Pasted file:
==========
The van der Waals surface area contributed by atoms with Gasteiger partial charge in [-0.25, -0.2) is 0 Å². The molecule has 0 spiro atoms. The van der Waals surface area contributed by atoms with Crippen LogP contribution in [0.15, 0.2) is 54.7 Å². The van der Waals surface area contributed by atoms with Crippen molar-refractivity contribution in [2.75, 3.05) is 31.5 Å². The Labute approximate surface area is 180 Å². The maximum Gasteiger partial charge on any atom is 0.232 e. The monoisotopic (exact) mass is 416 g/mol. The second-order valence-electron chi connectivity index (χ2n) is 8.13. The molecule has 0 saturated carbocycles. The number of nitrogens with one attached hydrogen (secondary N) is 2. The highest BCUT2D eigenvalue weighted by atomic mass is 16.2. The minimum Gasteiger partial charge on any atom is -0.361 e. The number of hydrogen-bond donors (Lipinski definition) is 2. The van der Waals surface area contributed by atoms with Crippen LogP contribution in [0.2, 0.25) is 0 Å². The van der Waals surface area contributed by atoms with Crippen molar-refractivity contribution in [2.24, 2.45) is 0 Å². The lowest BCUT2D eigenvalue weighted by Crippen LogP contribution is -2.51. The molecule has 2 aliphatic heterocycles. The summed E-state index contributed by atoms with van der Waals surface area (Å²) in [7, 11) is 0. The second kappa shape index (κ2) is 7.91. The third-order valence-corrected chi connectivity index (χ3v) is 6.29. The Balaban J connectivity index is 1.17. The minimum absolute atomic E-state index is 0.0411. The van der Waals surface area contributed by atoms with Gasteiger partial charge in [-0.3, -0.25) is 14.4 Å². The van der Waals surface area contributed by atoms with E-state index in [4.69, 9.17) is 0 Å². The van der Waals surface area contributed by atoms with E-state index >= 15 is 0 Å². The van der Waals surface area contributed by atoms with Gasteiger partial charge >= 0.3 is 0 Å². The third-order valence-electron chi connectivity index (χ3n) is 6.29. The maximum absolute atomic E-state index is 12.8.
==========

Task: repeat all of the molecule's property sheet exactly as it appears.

The van der Waals surface area contributed by atoms with Gasteiger partial charge in [-0.25, -0.2) is 0 Å². The molecule has 0 spiro atoms. The van der Waals surface area contributed by atoms with Crippen LogP contribution in [0.15, 0.2) is 54.7 Å². The van der Waals surface area contributed by atoms with Crippen molar-refractivity contribution in [2.75, 3.05) is 31.5 Å². The Labute approximate surface area is 180 Å². The maximum Gasteiger partial charge on any atom is 0.232 e. The monoisotopic (exact) mass is 416 g/mol. The second-order valence-electron chi connectivity index (χ2n) is 8.13. The molecule has 0 saturated carbocycles. The number of nitrogens with one attached hydrogen (secondary N) is 2. The highest BCUT2D eigenvalue weighted by atomic mass is 16.2. The minimum Gasteiger partial charge on any atom is -0.361 e. The number of hydrogen-bond donors (Lipinski definition) is 2. The van der Waals surface area contributed by atoms with Crippen LogP contribution in [0.2, 0.25) is 0 Å². The van der Waals surface area contributed by atoms with Crippen molar-refractivity contribution in [2.24, 2.45) is 0 Å². The lowest BCUT2D eigenvalue weighted by Crippen LogP contribution is -2.51. The molecule has 2 aliphatic heterocycles. The summed E-state index contributed by atoms with van der Waals surface area (Å²) in [7, 11) is 0. The second kappa shape index (κ2) is 7.91. The third-order valence-corrected chi connectivity index (χ3v) is 6.29. The Balaban J connectivity index is 1.17. The minimum absolute atomic E-state index is 0.0411. The van der Waals surface area contributed by atoms with Gasteiger partial charge in [-0.3, -0.25) is 14.4 Å². The van der Waals surface area contributed by atoms with E-state index in [4.69, 9.17) is 0 Å². The van der Waals surface area contributed by atoms with E-state index >= 15 is 0 Å². The van der Waals surface area contributed by atoms with Gasteiger partial charge >= 0.3 is 0 Å². The third-order valence-electron chi connectivity index (χ3n) is 6.29. The maximum absolute atomic E-state index is 12.8.